New Zealand woman director Niki Caro (Whale Rider) makes efficient use of Bob Dylan songs to punctuate a deeply personal story from the harsh terrain of the singer’s Northern Minnesota origins. Based on the book Class Action: The Landmark Case That Changed Sexual Harassment Law, the film traverses lofty dramatic heights scaled in poignant films like Norma Rae and Silkwood with similarly emotionally affecting results.
Charlize Theron gives an excellently modulated performance as Josey Aimes, a mother who quits her abusive husband to rebuild a modest life working alongside her father (Richard Jenkins) in a local iron mine where she, along with several other female miners, suffers unmerciful physical and psychological sexual harassment. Consummate performances from an ensemble cast, including Frances McDormand, Sean Bean, Sissy Spacek and Michelle Monaghan, support the thoughtful examination of crucial familial, social, and political issues.
North Country is a movie that subtly links the social injustices against women in the story to the ways in which women are still diminished in American society today. It’s a comparison that comes wafting through the human essence of the actual people that the actors represent rather than through any polemical narrative device.
When you come away from watching the film, it takes time to readjust and comprehend how much and yet how little things have changed since Josey Aimes handed the corporate world its ass at a time when the Anita Hill hearings were fresh in the public’s mind. The raw emotions of fear, anger and ridicule expressed in the film taps directly into the country’s current communal sense of foreboding about the crushing political reversals that allow corporations to subtract personal freedoms with things like firing a woman for a bumper sticker she has on her car.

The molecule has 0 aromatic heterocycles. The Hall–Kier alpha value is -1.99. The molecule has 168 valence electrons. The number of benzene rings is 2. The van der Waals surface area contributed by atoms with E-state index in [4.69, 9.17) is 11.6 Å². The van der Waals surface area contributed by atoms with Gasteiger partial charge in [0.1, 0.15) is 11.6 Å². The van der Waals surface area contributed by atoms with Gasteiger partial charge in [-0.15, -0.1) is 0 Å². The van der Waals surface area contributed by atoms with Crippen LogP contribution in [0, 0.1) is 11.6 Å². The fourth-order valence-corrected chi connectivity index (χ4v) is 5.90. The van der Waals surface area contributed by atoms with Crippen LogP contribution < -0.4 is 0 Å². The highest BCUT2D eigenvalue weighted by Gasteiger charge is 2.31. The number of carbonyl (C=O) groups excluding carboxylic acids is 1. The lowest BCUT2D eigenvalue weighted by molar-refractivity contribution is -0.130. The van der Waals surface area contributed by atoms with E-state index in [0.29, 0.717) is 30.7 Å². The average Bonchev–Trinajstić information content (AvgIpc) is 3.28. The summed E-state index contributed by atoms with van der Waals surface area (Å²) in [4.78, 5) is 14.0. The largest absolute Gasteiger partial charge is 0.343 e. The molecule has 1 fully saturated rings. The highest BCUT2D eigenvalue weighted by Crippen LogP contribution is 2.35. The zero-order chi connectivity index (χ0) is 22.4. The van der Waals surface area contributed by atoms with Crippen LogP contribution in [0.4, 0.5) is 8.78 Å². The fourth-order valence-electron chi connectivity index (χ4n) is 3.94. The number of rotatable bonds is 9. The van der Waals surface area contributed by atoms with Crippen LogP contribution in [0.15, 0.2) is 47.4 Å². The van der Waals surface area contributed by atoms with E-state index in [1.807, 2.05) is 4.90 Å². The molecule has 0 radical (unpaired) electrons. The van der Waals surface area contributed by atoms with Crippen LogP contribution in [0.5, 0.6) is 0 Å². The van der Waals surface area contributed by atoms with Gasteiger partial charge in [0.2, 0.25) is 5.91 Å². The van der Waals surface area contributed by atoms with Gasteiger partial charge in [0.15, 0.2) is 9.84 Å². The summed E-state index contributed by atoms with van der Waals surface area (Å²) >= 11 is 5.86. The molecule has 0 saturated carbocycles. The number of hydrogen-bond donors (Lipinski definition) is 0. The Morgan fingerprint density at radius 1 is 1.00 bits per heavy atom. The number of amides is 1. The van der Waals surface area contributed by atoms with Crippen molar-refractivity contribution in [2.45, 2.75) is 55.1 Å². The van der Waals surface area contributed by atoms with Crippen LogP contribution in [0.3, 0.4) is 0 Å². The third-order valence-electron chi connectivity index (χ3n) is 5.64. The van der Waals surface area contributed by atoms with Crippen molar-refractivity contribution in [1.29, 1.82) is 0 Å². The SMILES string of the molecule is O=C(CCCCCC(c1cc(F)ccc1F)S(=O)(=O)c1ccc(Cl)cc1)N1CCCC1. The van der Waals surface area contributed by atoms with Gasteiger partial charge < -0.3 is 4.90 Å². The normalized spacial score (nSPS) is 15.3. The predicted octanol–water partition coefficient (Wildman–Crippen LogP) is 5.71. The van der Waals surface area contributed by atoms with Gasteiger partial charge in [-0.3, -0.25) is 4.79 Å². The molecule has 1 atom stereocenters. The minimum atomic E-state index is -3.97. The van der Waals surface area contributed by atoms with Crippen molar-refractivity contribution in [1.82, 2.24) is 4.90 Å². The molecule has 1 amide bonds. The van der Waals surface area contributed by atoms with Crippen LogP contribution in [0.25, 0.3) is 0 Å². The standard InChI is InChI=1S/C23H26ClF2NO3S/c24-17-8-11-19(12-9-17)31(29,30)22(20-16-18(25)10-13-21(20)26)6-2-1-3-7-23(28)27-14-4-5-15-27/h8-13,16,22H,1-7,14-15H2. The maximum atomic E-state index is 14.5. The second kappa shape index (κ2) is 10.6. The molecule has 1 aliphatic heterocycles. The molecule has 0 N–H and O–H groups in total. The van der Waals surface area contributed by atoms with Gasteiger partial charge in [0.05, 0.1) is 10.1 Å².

Josey’s attorney Bill White (flawlessly played by Woody Harrelson) warns his client of the mining company’s “nuts and sluts” defense that will paint her as one or both during the trial. The degrading term encapsulates the codified language of jurisdictional treachery that corporate lawyers use to pulverize human lives. It is also the exact brand of prejudice that Josey bravely takes on when not even her own father would stand up for her at the job where they both worked while she and other women were ruthlessly abused.
As evidence of the abuse that Josey suffered at the hands of one particular man becomes clear during the film’s climatic trial, we see how even just witnessing an abusive event can polarize people to act out aggression against victims as a way of disguising their own fear. It’s a situation that suggests that this is how war is. MTW